Seattle's Urban Conservation Program envisions Seattle as a place where both people and birds thrive. We do this by protecting and enhancing urban habitat, reducing the impacts of the built environment on birds and wildlife, and engaging people in projects that benefit birds, nature, and the neighborhoods we live in.
In July 2020, Seattle Audubon launched a new strategic plan called Cities at the Center. For at least the next three years, we'll be focusing internal resources to drive Seattle-area cities to adopt strategies that reduce urban hazards to birds, prioritizing bird-safe builing practices and reducing anti-coagulant rodenticide use. More information on Bird-safe Cities coming soon!
Capitol Hill Connections is a callaborative effort by Seattle's Urban Bird Treaty City partners to restrict pesticide use at Cal Anderson Park, engage the Capitol Hill community in park stewadship events, and develop a vegetation plan for habitat enhancements along 11th Ave E. The planned enhancements would help connect habitat patches from Seattle University up to Volunteer Park through the most densely populated urban village in the Pacific Northwest.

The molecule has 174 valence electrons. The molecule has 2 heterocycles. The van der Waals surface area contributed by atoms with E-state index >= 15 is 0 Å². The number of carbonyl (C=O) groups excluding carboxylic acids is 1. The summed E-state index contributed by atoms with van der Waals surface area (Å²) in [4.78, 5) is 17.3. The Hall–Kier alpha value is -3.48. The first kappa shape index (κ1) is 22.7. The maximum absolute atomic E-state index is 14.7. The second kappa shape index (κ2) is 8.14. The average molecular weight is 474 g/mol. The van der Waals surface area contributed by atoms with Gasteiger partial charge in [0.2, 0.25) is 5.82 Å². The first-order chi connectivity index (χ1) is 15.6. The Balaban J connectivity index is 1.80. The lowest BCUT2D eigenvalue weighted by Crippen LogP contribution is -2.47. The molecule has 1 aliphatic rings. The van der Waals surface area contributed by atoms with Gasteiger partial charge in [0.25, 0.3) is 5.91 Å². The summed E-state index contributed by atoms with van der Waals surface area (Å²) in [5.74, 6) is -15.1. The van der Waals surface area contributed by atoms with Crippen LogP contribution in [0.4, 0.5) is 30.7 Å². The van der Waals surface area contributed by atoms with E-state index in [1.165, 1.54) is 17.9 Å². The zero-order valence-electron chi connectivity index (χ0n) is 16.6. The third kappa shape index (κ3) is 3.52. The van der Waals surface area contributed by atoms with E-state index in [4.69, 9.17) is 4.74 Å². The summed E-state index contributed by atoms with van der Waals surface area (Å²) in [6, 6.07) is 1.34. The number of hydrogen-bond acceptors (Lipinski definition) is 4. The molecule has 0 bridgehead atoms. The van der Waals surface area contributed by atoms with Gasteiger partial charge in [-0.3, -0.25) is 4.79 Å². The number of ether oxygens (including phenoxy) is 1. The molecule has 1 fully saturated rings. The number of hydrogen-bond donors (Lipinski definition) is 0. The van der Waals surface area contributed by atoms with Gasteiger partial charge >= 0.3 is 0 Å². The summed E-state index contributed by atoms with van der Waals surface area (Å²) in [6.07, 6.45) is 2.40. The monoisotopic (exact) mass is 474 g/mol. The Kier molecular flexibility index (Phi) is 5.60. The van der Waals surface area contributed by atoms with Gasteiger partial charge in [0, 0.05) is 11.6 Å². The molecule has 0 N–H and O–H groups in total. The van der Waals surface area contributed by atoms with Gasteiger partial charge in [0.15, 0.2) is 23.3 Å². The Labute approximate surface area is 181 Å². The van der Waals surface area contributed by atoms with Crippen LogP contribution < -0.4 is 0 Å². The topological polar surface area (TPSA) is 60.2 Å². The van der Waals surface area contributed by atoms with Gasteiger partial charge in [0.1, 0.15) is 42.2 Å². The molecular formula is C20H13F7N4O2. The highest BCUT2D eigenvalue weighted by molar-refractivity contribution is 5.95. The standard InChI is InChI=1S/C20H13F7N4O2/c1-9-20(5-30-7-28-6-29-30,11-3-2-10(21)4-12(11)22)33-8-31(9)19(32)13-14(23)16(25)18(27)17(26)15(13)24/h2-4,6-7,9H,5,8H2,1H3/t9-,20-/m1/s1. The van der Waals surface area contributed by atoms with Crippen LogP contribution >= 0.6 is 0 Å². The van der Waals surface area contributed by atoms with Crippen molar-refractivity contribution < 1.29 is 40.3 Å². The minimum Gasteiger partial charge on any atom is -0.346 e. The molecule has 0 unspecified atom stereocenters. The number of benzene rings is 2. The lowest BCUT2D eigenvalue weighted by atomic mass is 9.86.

Seattle: An Urban Bird Treaty City
In May 2017, Seattle Audubon with partner organizations led Seattle in becoming a U.S. Fish and Wildlife Urban Bird Treaty City. By signing the Urban Bird Treaty, the city recognizes the importance of protecting urban bird habitat, reducing hazards to migrating birds and connecting people to nature. The Seattle Audubon Conservation program leads the coalition of partners committed to protect migrating birds in the Pacific Flyway.
The Urban Bird Treaty Signing was featured on a variety of media outlets:
"Urban Bird Treaty City celebration at Lincoln Park," West Seattle Blog, 5 May 2017
"The Jet City agrees to better share the skies with birds," Paige Browning, KUOW, 5 May 2017
"City of Seattle, U.S. Fish and Wildlife Service to sign Urban Bird Treaty," USFWS, 4 May 2017
"Guest Editorial: Neighborhood Flyways Campaign reminds us that nature is never far away," Seth Shteir, 2 May 2017
To learn more about these programs, contact our Urban Conservation Manager, Josh Morris.